B reactor’s basic design was derived from the experimental pile built by nuclear physicist Enrico Fermi’s team in a squash court at the University of Chicago, where the group demonstrated the first controlled self-sustaining nuclear chain reaction. Fermi himself came to Hanford—where his code name was Eugene Farmer—and supervised the loading of the uranium slugs into B Reactor’s tubes, a process that took several days.

Finally, at 10:48 p.m. on 26 September 1944—less than two years after Fermi’s demonstration—the reactor entered operation, progressively advancing toward higher power levels. All seemed well, but after a few hours, the chain reaction mysteriously began to die out.

It turned out that an unexpected fission byproduct, xenon, was absorbing neutrons and thus spoiling the reaction. The solution was simple: override the xenon effect by inserting more slugs into the pile to increase its reactivity. Fortunately, there were several extra channels in the graphite that could readily house additional slugs.

The exact reason those extra channels were there is still a matter of debate. The original design created by Eugene Wigner, a physicist and engineer who had worked with Fermi at Chicago, called for 1500 parallel channels arranged circularly (a cross section of the graphite block would show holes uniformly distributed in a circular pattern). But Crawford Greenewalt, an engineer for E.I. Du Pont de Nemours and Co., the company in charge of the reactor’s construction, decided to add 504 extra channels to the block (changing its cross section to a somewhat square pattern of holes).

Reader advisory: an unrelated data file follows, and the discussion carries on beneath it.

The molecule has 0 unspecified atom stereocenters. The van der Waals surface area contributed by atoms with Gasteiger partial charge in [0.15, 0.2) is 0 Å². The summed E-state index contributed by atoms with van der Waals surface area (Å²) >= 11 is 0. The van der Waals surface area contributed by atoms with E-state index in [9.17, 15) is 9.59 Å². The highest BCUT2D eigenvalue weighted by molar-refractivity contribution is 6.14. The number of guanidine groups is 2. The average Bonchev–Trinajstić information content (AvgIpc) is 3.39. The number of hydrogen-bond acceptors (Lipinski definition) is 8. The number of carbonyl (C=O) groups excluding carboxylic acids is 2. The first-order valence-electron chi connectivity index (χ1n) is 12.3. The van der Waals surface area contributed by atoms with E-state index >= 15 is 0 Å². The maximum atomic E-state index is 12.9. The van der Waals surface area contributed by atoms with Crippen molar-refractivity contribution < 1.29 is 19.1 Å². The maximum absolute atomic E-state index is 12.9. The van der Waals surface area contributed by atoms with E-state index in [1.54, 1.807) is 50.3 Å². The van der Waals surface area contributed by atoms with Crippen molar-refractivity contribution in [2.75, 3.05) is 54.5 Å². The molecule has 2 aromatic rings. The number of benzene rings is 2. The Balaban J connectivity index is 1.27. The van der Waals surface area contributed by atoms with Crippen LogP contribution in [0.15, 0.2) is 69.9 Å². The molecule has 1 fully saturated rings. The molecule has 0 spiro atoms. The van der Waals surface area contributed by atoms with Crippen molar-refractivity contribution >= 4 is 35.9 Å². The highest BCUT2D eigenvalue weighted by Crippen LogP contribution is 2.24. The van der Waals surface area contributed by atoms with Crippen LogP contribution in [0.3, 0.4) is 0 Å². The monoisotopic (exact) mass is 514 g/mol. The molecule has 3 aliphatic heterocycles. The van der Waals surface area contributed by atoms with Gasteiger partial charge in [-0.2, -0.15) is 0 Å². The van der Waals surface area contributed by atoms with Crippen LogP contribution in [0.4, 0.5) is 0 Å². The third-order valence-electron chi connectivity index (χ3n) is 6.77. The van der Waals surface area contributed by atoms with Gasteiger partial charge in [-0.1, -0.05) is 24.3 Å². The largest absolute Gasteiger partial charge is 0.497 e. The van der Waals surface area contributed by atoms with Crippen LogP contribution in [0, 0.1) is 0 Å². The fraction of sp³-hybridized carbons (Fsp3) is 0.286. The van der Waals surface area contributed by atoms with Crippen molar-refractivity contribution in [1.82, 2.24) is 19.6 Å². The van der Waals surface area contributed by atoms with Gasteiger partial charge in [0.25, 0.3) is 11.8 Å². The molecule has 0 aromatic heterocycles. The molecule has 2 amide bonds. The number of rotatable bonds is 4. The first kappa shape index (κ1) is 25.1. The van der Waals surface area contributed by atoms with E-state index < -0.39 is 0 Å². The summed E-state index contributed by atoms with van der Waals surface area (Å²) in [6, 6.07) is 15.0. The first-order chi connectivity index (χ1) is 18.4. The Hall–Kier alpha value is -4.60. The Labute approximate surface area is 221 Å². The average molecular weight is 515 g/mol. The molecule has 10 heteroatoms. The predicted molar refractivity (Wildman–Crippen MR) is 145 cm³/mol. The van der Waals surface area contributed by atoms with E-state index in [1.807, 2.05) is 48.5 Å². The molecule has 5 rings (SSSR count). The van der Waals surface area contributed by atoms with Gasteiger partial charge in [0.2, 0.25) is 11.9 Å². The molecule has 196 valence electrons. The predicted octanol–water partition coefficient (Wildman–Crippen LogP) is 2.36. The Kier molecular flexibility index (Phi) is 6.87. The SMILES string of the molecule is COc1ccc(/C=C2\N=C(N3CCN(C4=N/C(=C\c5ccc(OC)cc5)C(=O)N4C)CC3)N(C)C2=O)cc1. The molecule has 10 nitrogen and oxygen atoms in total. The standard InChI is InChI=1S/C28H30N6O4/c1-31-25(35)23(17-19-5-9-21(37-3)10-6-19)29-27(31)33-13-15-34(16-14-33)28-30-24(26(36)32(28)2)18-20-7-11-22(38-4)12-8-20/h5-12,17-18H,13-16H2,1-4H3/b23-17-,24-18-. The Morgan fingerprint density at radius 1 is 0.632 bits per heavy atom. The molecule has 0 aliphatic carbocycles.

Greenewalt hadn’t anticipated the xenon effect but had feared that corrosion would make it necessary to reinforce the slugs’ aluminum cladding at some point. If that happened, he had figured, the pile would need more slugs to compensate for its decreased reactivity. Whatever the reason for their inclusion, the extra channels proved instrumental and gave Greenewalt his place in atomic history. He would later become president of Du Pont.

Slugs remained inside the pile for several weeks. After that period, only one in every 4000 atoms of uranium-238 would have been transmuted into plutonium, but it was nevertheless time to refill the tubes with fresh slugs. Workers would open a tube’s front nozzle and insert new slugs through it, pushing the old, highly radioactive slugs out the rear of the tube. These would fall into a water-filled storage pool in the rear of the reactor, where they were left to cool off for a while.

Railroad cask cars would then transport the slugs to a plutonium-separation plant a few kilometers south. There, workers operated remotely controlled machines that dissolved the slugs in nitric acid and performed a series of chemical processes on the solution. Tons of uranium slugs would yield only tens of grams of plutonium.

During World War II, B Reactor operated around-the-clock for nine months. Its processed output, usually in the form of a concentrated plutonium nitrate paste, was packed into metal cans and driven in U.S. Army ambulances from Hanford to the top-secret laboratory in what is now Los Alamos, N.M. There the team led by the laboratory’s director, J. Robert Oppenheimer, designed and built the first atomic bombs.

The Nagasaki bomb carried 6 kilograms of plutonium and exploded with a yield equivalent to that of 20 000 tons of TNT, causing 70 000 deaths by the end of 1945. (The Hiroshima bomb, which exploded with a yield of roughly 15 000 tons of TNT, used highly enriched uranium-235, produced at another Manhattan Project industrial complex, in Oak Ridge, Tenn.)

B Reactor was fundamental to a project that altered world history forever. For as long as it stands, it will help us remember the technological watershed that marked the Atomic Age’s transition from laboratory experimentation to industrial-scale operation and all the profound political and moral consequences it brought with it.

To Probe Further

For more on B Reactor’s technology, see Hanford’s info page.

For more on Hanford’s contamination, see On the Home Front: The Cold War Legacy of the Hanford Nuclear Site, by Michele S. Gerber (University of Nebraska Press, 1992).